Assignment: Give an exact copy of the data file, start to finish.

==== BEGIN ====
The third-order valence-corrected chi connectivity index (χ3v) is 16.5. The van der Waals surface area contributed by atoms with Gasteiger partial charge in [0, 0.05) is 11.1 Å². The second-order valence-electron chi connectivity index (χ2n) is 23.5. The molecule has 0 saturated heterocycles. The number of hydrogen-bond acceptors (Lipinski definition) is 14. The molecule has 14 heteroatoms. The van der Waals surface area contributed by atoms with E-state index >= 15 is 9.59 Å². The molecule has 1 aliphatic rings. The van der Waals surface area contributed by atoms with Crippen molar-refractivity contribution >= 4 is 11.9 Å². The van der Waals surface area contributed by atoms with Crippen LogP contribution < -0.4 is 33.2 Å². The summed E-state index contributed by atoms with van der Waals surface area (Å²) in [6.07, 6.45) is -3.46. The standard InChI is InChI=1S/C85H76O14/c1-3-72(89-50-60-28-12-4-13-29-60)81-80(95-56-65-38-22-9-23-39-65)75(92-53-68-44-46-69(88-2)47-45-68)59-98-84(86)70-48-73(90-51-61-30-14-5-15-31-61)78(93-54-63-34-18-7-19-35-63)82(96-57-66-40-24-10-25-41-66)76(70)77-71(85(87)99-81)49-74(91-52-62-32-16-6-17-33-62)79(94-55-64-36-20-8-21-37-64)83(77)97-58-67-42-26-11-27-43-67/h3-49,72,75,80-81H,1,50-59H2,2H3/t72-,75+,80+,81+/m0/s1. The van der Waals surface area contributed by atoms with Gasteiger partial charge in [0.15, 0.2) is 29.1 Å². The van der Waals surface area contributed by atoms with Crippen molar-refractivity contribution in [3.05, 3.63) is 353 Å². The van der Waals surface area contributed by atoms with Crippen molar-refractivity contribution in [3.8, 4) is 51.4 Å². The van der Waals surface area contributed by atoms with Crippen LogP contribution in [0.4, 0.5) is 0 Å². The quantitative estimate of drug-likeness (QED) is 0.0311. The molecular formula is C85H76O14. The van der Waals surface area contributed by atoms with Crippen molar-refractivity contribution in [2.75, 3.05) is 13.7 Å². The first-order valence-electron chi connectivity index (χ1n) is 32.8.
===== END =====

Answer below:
The third-order valence-corrected chi connectivity index (χ3v) is 16.5. The van der Waals surface area contributed by atoms with Gasteiger partial charge in [0, 0.05) is 11.1 Å². The second-order valence-electron chi connectivity index (χ2n) is 23.5. The molecule has 0 saturated heterocycles. The number of hydrogen-bond acceptors (Lipinski definition) is 14. The molecule has 14 heteroatoms. The van der Waals surface area contributed by atoms with E-state index >= 15 is 9.59 Å². The molecule has 1 aliphatic rings. The van der Waals surface area contributed by atoms with Crippen molar-refractivity contribution >= 4 is 11.9 Å². The van der Waals surface area contributed by atoms with Crippen LogP contribution < -0.4 is 33.2 Å². The summed E-state index contributed by atoms with van der Waals surface area (Å²) in [6.07, 6.45) is -3.46. The standard InChI is InChI=1S/C85H76O14/c1-3-72(89-50-60-28-12-4-13-29-60)81-80(95-56-65-38-22-9-23-39-65)75(92-53-68-44-46-69(88-2)47-45-68)59-98-84(86)70-48-73(90-51-61-30-14-5-15-31-61)78(93-54-63-34-18-7-19-35-63)82(96-57-66-40-24-10-25-41-66)76(70)77-71(85(87)99-81)49-74(91-52-62-32-16-6-17-33-62)79(94-55-64-36-20-8-21-37-64)83(77)97-58-67-42-26-11-27-43-67/h3-49,72,75,80-81H,1,50-59H2,2H3/t72-,75+,80+,81+/m0/s1. The van der Waals surface area contributed by atoms with Gasteiger partial charge in [0.15, 0.2) is 29.1 Å². The van der Waals surface area contributed by atoms with Crippen molar-refractivity contribution in [3.05, 3.63) is 353 Å². The van der Waals surface area contributed by atoms with Crippen molar-refractivity contribution in [3.8, 4) is 51.4 Å². The van der Waals surface area contributed by atoms with Crippen LogP contribution in [0.4, 0.5) is 0 Å². The quantitative estimate of drug-likeness (QED) is 0.0311. The molecular formula is C85H76O14. The van der Waals surface area contributed by atoms with Crippen molar-refractivity contribution in [2.75, 3.05) is 13.7 Å². The first-order valence-electron chi connectivity index (χ1n) is 32.8.